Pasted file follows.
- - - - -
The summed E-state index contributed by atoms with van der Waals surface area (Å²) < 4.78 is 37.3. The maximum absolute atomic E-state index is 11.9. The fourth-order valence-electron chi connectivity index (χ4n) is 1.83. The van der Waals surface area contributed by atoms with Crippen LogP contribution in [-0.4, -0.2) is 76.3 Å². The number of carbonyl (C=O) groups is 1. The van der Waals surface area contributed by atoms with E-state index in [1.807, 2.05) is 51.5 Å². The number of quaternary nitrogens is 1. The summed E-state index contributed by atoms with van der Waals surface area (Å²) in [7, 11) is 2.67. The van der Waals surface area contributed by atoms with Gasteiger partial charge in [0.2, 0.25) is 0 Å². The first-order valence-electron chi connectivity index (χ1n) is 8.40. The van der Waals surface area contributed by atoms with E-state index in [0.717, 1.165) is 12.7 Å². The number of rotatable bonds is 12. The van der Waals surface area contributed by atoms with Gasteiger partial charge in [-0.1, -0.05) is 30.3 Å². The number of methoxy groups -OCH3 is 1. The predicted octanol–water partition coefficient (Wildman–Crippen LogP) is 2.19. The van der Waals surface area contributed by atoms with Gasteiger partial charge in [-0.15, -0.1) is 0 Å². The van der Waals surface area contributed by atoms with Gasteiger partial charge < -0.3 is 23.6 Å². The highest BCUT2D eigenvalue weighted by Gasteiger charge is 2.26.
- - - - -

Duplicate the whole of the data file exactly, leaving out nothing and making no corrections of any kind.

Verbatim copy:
The summed E-state index contributed by atoms with van der Waals surface area (Å²) < 4.78 is 37.3. The maximum absolute atomic E-state index is 11.9. The fourth-order valence-electron chi connectivity index (χ4n) is 1.83. The van der Waals surface area contributed by atoms with Crippen LogP contribution in [-0.4, -0.2) is 76.3 Å². The number of carbonyl (C=O) groups is 1. The van der Waals surface area contributed by atoms with E-state index in [1.807, 2.05) is 51.5 Å². The number of quaternary nitrogens is 1. The summed E-state index contributed by atoms with van der Waals surface area (Å²) in [7, 11) is 2.67. The van der Waals surface area contributed by atoms with Gasteiger partial charge in [0.2, 0.25) is 0 Å². The first-order valence-electron chi connectivity index (χ1n) is 8.40. The van der Waals surface area contributed by atoms with E-state index in [0.717, 1.165) is 12.7 Å². The number of rotatable bonds is 12. The van der Waals surface area contributed by atoms with Gasteiger partial charge in [-0.1, -0.05) is 30.3 Å². The number of methoxy groups -OCH3 is 1. The predicted octanol–water partition coefficient (Wildman–Crippen LogP) is 2.19. The van der Waals surface area contributed by atoms with Gasteiger partial charge in [-0.15, -0.1) is 0 Å². The van der Waals surface area contributed by atoms with Gasteiger partial charge < -0.3 is 23.6 Å². The highest BCUT2D eigenvalue weighted by Gasteiger charge is 2.26.